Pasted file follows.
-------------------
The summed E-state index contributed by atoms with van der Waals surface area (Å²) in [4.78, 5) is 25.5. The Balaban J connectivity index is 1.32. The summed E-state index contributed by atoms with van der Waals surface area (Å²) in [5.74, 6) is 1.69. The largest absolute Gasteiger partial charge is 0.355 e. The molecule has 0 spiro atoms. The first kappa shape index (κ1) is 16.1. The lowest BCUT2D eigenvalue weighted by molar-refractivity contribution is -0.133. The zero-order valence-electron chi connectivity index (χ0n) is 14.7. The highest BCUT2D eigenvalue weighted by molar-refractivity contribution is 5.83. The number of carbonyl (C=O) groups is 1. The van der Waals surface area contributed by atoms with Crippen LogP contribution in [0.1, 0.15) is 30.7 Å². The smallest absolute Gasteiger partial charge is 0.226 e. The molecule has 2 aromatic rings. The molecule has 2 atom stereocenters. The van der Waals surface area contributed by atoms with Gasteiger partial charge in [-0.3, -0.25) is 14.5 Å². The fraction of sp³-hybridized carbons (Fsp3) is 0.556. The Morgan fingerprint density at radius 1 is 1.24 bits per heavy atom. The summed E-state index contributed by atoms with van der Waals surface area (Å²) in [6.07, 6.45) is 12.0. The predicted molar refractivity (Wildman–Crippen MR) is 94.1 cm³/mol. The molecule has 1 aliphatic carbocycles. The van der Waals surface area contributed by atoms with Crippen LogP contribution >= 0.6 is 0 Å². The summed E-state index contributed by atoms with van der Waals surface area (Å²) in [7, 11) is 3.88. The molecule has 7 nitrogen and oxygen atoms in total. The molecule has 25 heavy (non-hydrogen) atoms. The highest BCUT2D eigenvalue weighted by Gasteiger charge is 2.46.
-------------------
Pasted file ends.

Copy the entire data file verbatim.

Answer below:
The summed E-state index contributed by atoms with van der Waals surface area (Å²) in [4.78, 5) is 25.5. The Balaban J connectivity index is 1.32. The summed E-state index contributed by atoms with van der Waals surface area (Å²) in [5.74, 6) is 1.69. The largest absolute Gasteiger partial charge is 0.355 e. The molecule has 0 spiro atoms. The first kappa shape index (κ1) is 16.1. The lowest BCUT2D eigenvalue weighted by molar-refractivity contribution is -0.133. The zero-order valence-electron chi connectivity index (χ0n) is 14.7. The highest BCUT2D eigenvalue weighted by molar-refractivity contribution is 5.83. The number of carbonyl (C=O) groups is 1. The van der Waals surface area contributed by atoms with Crippen LogP contribution in [0.1, 0.15) is 30.7 Å². The smallest absolute Gasteiger partial charge is 0.226 e. The molecule has 2 aromatic rings. The molecule has 2 atom stereocenters. The van der Waals surface area contributed by atoms with Gasteiger partial charge in [-0.3, -0.25) is 14.5 Å². The fraction of sp³-hybridized carbons (Fsp3) is 0.556. The Morgan fingerprint density at radius 1 is 1.24 bits per heavy atom. The summed E-state index contributed by atoms with van der Waals surface area (Å²) in [6.07, 6.45) is 12.0. The predicted molar refractivity (Wildman–Crippen MR) is 94.1 cm³/mol. The molecule has 1 aliphatic carbocycles. The van der Waals surface area contributed by atoms with Crippen LogP contribution >= 0.6 is 0 Å². The summed E-state index contributed by atoms with van der Waals surface area (Å²) in [7, 11) is 3.88. The molecule has 7 nitrogen and oxygen atoms in total. The molecule has 25 heavy (non-hydrogen) atoms. The highest BCUT2D eigenvalue weighted by Gasteiger charge is 2.46.